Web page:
Ding, ding seconds out. The gloves are well and truly off in a good old fashioned spat playing out in the funny pages between two men who represent the ancien regieme of theatre criticisms and an award-winning director with a reputation for bold reinventions of the classics.
In the blue corner are those two critics who embody the establishment and who might require dynamite to remove them from their seats of power; Michael Billington of the Guardian and Charles Spencer of the Telegraph.
And in the red corner is one of the mostly highly regarded female directors, who has put on versions of Shakespeare, Ibsen and Brech and is a twice winner of the Olivier Award for Best Director.
Deborah Warner’s latest production opens to distinctly mediocre reviews across the board. There is general frustration at the need to update a play that is regarded as one of Britain’s finest comedies. Charles Spencer goes to town, calling it inept and awful and finishing off by announcing that Warner should be served with a theatrical equivalent of an asbo.
Warner responds to Spencer in a Guardian comment piece. She argues that plays are meant for updating and that there is no problem by placing it overtly in a modern setting so that they can appeal to new audiences. However critics are to stuck with their preconceived notions of what these plays should be and, with their pining for the past, can be held culpable for stopping a different audience from embracing the theatre.
Billington counter-punches by tartly claiming that some plays work with updating and some do not. Moreover it is incredibly patronising to suggest that younger people require a play to be updated for it to be a success; they may be perfectly capable of making the leaps of imagination required.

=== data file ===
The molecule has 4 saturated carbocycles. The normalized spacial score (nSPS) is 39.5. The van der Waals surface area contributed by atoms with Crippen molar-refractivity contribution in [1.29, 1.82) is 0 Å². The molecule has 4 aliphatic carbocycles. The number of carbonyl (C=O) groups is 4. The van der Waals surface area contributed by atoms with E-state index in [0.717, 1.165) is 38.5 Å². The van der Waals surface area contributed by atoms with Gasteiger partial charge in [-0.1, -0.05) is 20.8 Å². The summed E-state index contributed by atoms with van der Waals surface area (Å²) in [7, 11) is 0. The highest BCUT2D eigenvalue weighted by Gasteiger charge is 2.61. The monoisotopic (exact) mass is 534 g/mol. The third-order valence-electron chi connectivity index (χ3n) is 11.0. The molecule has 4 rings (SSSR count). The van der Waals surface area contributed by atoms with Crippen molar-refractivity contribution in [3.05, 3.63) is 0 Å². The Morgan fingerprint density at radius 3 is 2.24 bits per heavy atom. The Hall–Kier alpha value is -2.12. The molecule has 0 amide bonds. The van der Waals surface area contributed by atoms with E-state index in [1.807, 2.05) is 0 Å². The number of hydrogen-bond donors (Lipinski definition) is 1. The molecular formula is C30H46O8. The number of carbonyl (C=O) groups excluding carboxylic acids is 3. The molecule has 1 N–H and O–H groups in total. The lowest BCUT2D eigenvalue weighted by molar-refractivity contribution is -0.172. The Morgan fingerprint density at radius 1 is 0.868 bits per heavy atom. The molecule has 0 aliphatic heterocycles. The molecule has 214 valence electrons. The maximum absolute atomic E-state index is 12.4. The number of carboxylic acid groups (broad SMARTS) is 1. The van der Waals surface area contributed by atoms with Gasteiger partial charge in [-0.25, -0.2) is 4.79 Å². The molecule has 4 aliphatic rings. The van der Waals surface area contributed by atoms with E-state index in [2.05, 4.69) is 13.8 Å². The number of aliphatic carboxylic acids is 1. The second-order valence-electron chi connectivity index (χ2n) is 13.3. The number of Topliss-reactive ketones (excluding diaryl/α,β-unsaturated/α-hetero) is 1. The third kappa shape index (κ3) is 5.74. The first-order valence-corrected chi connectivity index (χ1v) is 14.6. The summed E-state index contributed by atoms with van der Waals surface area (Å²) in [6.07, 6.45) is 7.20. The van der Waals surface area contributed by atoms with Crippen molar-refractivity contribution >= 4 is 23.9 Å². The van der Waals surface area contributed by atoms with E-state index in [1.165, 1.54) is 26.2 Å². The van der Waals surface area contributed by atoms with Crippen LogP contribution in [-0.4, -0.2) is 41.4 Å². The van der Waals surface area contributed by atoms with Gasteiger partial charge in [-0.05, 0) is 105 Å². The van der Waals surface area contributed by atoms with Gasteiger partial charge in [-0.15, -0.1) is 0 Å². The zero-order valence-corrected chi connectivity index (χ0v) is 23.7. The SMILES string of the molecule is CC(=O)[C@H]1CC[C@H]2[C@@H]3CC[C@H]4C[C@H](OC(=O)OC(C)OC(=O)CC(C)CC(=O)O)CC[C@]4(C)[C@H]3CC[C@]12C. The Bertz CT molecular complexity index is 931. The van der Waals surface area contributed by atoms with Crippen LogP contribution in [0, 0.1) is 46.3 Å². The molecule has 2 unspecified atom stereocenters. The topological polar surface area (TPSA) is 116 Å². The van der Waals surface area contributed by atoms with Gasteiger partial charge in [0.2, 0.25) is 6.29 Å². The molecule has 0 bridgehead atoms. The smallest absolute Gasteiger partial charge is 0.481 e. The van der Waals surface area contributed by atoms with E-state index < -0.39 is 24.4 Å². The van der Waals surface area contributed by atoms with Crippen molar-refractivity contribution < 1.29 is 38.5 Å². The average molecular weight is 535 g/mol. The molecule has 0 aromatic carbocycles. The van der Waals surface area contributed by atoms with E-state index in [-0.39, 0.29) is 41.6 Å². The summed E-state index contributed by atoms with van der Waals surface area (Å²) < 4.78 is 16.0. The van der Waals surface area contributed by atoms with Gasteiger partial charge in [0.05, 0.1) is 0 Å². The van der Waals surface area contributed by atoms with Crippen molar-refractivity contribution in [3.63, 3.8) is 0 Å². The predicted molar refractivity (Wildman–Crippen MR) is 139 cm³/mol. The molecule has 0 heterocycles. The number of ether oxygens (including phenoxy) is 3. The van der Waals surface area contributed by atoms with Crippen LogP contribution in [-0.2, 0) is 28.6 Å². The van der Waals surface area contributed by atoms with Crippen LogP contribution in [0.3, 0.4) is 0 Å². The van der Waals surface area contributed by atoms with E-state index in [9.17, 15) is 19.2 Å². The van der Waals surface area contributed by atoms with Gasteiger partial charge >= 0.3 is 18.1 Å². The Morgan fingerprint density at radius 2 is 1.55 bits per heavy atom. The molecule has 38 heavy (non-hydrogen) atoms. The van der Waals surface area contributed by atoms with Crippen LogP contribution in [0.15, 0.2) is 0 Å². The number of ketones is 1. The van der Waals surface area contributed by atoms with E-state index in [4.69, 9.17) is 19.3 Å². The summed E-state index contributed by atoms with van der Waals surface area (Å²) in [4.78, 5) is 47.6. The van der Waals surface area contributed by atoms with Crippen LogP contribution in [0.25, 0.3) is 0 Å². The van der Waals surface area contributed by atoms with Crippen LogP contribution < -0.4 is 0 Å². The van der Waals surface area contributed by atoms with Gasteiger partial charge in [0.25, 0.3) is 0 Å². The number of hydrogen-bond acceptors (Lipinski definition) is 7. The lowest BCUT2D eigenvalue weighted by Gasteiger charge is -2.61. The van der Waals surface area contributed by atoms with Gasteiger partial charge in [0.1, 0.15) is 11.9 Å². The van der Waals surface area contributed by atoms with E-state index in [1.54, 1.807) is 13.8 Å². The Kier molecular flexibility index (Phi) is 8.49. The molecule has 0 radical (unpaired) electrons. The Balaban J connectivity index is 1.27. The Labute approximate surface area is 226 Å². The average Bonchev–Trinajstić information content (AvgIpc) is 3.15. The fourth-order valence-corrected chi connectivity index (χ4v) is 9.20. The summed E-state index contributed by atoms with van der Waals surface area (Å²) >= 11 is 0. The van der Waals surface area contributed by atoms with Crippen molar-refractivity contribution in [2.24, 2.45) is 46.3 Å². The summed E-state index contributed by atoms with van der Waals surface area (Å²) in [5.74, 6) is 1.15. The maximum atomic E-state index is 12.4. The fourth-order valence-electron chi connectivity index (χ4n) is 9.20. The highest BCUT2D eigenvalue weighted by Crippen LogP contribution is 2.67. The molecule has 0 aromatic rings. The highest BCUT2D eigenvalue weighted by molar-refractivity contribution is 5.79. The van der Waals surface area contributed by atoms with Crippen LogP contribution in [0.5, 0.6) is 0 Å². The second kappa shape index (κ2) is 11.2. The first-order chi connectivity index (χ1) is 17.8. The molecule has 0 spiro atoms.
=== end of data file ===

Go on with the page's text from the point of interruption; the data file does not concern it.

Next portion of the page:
Determined not to let sleeping dogs lie, Deborah Warner refers to the two critics as two complacent toads crouching on their nest. This vivid image conjures up pictures far to horrible to contemplate but it is fair to say that the exchange hit a nerve or two.
Spencer gets in the last word so far, outlining the Telegraph some of the reasons that he has managed to get so far under Warner’s skin. Apparently, like all good feuds, this goes far back into the mists of time. Spencer had taken exception with the casting of a women as Richard II and panned the production as a result. However it seems that Warner has never taken criticism lightly and like all good thespians, she consulted Shakespeare until she found the perfect expression: Patience is stale and I weary of it. Unfortunately she hadn’t counted on Spencer to return the compliment in kind with Things past redress are now with me past care. It seems relations, and possibly reviews, have soured since then.
Are there lessons to be learned from all this?
Never fight critics on their own patch – seriously do you expect to win a war of words played out in the broadsheets? Clearly someone has never read The Art of War? If you must fight, and fighting should always be a last resort, then always ensure you do so on terms that favour you. How about the next production being Throne of Blood, and how about making audience participation this time?